Section 37(7) provides that, notwithstanding section 37(2)(a) (see below), access to a record shall be refused where access to it would, in addition to involving the disclosure of personal information relating to the requester, also involve the disclosure of personal information relating to an individual or individuals other than the requester. As I have noted, personal information relating to the applicant and primarily to his late wife is inextricably linked to that of other individuals (joint personal information). Even if it were feasible to separate out information relating solely to the applicant and/or his late wife, I would not consider it to be in keeping with the Commissioner’s approach to section 18 in this case to grant access to such parts of the record with third party information redacted.

I find that section 37(1) of the FOI Act applies to the records. This is subject to the consideration of sections 37(2) and (5), however.

Section 37(2) - exceptions to section 37(1)

Section 37(2) of the FOI Act sets out certain circumstances in which 37(1) does not apply. Section 37(2)(a) provides for the grant of access to personal information relating to the requester. I am satisfied that no information falls for release further to this provision of the FOI Act. I have already outlined the provisions of section 37(7) and I have explained why I do not consider that personal information relating to the applicant and/or his late wife can be separated from that of other individuals. I am satisfied that the remaining circumstances set out in section 37(2) do not arise.

Section 37(5)(a) - the public interest

In considering section 37(5), I consider that only section 37(5)(a) is relevant in this case. This section provides that a request that would fall to be refused under section 37(1) may still be granted where, on balance, the public interest that the request should be granted outweighs the public interest that the right to privacy of the individuals to whom the information relates should be upheld.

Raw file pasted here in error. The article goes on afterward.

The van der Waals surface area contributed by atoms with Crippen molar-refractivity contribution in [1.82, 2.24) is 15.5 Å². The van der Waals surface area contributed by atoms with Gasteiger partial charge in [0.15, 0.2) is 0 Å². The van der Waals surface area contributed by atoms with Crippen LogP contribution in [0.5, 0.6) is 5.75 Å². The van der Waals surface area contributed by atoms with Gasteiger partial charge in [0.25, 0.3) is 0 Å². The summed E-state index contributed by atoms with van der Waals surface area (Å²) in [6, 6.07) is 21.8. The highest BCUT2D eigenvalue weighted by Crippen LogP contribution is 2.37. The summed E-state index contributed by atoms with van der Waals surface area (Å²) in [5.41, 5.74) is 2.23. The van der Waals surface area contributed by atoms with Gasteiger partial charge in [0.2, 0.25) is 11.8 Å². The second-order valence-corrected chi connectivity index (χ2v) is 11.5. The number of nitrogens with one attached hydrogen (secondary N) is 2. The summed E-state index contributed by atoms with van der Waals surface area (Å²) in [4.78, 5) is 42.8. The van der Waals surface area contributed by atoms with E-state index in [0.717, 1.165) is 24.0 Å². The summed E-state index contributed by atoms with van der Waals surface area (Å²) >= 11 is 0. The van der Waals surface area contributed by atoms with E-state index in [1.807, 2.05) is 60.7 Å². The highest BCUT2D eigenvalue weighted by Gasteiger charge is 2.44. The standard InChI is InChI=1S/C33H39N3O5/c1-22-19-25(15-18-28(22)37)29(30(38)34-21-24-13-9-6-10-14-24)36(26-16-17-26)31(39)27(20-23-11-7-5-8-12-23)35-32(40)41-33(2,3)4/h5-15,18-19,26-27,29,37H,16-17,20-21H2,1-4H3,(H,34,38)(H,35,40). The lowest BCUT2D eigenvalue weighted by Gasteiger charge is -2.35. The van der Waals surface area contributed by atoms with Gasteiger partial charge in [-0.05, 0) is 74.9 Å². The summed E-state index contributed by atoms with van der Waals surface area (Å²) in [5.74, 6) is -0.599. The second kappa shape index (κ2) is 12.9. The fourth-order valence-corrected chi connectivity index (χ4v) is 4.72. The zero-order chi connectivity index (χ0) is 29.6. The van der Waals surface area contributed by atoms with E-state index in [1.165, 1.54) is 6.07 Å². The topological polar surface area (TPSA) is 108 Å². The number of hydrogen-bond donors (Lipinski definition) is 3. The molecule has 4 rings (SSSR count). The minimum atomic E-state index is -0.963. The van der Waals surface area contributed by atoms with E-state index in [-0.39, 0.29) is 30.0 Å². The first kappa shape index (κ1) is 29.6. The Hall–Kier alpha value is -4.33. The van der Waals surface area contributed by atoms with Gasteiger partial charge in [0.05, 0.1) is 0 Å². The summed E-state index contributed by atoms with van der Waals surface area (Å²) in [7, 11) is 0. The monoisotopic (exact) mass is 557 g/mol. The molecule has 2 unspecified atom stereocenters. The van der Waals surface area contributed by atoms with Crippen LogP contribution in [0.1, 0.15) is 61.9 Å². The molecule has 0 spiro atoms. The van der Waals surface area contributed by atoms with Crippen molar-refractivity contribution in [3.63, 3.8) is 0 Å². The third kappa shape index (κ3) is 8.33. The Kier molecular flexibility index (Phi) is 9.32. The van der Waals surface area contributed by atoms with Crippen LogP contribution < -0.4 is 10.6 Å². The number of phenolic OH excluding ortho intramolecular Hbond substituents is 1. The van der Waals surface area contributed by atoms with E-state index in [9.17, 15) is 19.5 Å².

On the matter of whether the public interest in granting access to the information at issue would, on balance, outweigh the privacy rights of the individuals concerned, I have had regard to the comments of the Supreme Court in The Governors and Guardians of the Hospital for the Relief of Poor Lying-In Women v The Information Commissioner [2011] 1 I.R. 729, [2011] IESC 26) (“the Rotunda case”). It is noted that a public interest (“a true public interest recognised by means of a well known and established policy, adopted by the Oireachtas, or by law”) should be distinguished from a private interest.

On the matter of the type of public interest factors that might be considered in support of the release of the information at issue in this case, I have had regard to the findings of the Supreme Court in The Minister for Communications, Energy and Natural Resources v The Information Commissioner & Ors [2020] IESC 5. In her judgment, Baker J. indicated that the public interest in favour of disclosure cannot be the same public interest as that broadly stated in the Act. She said the public interest in disclosure must be something more than the general public interest in disclosure and the reason must be found from the scrutiny of the contents of the record. She said there must be a sufficiently specific, cogent and fact-based reason to tip the balance in favour of disclosure.

While the comments of the Supreme Court in both judgments cited above were made in relation to provisions of the FOI Act other than section 37, I consider them to be relevant to the consideration of public interest tests generally.